Is globalization a driver of economic growth and social development?
This article starts from the assumptions that the world can learn a lot from the empirical and theoretical debates and research results of dependency and world systems research. The European ‘political class’ seems to react more slowly to the implications of the global economic crisis. The policy package currently offered by the Commission still relies on open economies as pillar number 1 of any conceivable strategy. A rediscovery of this radical ‘dependency perspective’, first introduced by the Argentine economist Raúl Prebisch and other Latin American thinkers during the Great Depression of the 1930s, and more fully developed in the so-called Latin American ‘dependency debate’ of the late 1960s and 1970s; and the current empirical ‘world systems theory’ mean a fundamental break with the existing dominant thinking on the subject of economic and social convergence. Continuing critical perspectives, initiated by Polanyi, and developed in Hungary by Andor, Inotai and Szentes, and above all in the quantitative investigations by the Swiss sociologist Volker Bornschier and his associates, we show that on a global cross-national scale, very important indicators of the future and well-being of our continent, ranging from the famous ‘European social model’ to tertiary educational enrolment, infant mortality, rule of law, female survival rates, economic growth, inequality, unemployment, and environmental security are significantly being determined by our models, and all the explanations point in the direction of the penetration of multinational corporations (MNCs) and its growth over time as constituting a major and important development bottleneck. Our dependency approach thus re-iterates the substantial findings, proposed by the Bornschier sociological school. A thorough re-thinking of basic premises of policy-making in Europe is thus necessary. In our opinion, European policy-making finally should dare to take the globalization-critical organizations of ‘civil society’ seriously.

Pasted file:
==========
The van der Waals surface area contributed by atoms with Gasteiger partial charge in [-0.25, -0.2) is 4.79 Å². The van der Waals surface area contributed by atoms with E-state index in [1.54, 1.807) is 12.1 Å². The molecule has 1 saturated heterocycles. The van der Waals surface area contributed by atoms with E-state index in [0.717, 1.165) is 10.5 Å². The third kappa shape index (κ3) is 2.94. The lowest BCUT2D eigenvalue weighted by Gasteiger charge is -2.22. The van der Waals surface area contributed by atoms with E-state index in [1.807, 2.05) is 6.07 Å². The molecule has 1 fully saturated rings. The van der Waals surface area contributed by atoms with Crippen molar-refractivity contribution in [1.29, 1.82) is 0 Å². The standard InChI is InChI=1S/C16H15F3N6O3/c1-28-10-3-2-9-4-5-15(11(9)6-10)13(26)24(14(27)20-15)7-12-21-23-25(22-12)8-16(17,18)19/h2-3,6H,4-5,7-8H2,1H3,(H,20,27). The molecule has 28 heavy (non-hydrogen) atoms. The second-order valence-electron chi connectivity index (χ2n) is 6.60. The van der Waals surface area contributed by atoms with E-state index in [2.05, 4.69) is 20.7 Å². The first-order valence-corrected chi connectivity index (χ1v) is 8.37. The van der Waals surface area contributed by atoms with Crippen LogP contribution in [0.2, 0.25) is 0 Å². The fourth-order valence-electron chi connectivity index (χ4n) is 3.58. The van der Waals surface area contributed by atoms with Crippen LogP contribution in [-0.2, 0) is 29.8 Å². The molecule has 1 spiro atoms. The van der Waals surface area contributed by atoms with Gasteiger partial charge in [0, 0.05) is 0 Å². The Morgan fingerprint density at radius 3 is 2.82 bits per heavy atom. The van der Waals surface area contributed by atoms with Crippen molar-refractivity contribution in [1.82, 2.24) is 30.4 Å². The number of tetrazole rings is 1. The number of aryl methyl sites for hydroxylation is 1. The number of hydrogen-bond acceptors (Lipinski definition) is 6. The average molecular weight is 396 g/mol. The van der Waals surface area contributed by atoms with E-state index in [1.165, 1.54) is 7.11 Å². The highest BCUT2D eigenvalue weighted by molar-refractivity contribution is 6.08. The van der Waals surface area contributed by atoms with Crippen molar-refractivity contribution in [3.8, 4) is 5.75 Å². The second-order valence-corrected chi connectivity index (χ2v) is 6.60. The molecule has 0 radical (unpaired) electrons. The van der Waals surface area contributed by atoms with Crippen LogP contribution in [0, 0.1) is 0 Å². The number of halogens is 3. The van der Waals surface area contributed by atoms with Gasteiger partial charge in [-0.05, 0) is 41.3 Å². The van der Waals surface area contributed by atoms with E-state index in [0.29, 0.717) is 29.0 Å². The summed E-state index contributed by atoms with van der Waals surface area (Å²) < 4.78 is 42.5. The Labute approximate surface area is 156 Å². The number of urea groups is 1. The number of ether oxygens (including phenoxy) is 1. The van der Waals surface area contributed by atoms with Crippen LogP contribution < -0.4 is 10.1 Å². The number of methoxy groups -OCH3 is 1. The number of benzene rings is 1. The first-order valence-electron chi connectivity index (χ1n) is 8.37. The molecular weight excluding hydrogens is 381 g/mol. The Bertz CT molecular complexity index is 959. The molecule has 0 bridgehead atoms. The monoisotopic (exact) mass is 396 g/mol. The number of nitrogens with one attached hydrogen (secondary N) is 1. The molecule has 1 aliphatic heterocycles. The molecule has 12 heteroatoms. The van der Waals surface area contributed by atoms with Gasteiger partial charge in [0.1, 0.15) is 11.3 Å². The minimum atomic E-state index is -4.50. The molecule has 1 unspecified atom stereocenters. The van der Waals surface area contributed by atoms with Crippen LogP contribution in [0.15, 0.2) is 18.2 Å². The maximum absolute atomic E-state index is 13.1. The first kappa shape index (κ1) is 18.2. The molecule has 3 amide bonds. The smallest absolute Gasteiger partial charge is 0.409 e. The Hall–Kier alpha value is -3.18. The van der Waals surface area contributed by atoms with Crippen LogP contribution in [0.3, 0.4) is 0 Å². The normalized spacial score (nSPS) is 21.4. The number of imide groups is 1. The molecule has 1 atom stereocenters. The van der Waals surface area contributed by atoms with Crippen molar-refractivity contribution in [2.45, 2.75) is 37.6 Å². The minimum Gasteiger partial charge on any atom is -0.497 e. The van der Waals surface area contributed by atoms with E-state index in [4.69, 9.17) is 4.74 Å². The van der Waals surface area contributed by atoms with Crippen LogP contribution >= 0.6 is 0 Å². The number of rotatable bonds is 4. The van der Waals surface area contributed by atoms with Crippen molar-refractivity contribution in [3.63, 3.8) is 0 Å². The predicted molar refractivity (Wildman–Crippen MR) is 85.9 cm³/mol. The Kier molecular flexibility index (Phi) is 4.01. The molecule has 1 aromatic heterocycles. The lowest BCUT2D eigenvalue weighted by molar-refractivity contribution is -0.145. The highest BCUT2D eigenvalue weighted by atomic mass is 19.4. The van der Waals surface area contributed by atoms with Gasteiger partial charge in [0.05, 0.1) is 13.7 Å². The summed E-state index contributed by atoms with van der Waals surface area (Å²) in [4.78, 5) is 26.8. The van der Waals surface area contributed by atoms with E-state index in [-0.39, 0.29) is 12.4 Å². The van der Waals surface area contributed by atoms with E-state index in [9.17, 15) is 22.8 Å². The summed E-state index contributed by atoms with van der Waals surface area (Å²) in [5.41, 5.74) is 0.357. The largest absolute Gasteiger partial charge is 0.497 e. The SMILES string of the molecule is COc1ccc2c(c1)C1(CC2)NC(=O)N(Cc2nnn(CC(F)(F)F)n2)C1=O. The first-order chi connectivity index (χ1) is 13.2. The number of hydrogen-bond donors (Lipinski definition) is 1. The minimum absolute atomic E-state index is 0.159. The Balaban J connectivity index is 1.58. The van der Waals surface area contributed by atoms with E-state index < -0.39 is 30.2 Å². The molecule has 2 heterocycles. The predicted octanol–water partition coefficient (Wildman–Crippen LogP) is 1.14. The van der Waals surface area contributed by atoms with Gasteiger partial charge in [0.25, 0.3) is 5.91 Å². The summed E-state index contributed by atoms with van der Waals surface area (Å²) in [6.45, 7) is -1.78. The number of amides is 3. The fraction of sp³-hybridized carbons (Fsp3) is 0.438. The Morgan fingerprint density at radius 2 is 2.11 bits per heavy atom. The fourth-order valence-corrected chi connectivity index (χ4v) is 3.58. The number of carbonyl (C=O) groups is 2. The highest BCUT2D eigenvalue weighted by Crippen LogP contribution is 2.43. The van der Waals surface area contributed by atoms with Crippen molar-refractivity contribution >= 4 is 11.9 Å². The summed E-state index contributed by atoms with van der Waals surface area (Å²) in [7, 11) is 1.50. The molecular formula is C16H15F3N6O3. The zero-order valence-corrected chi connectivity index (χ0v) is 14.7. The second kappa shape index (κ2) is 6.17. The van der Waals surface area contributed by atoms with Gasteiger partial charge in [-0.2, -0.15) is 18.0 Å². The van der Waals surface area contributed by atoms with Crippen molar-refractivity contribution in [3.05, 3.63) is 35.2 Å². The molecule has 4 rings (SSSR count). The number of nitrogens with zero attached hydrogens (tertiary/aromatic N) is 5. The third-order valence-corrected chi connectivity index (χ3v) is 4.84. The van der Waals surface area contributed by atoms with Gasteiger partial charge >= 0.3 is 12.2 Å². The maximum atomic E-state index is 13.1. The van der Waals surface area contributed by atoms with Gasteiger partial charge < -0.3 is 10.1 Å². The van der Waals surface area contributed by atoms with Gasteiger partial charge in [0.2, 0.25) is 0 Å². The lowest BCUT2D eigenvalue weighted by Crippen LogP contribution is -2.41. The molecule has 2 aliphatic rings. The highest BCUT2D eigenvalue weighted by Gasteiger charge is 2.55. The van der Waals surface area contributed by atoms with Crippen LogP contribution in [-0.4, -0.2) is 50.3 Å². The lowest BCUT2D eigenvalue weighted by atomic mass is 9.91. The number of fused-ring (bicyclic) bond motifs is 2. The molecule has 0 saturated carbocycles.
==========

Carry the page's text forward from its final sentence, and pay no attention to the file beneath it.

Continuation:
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Volume (Year): 33 (2011)
Issue (Month): 3 (December)
|Note:||Opinions expressed by the author in this contribution are exclusively those expressed in his capacity as adjunct professor at Austrian Universities and do not or do not necessarily reflect the opinions of the Austrian government.|
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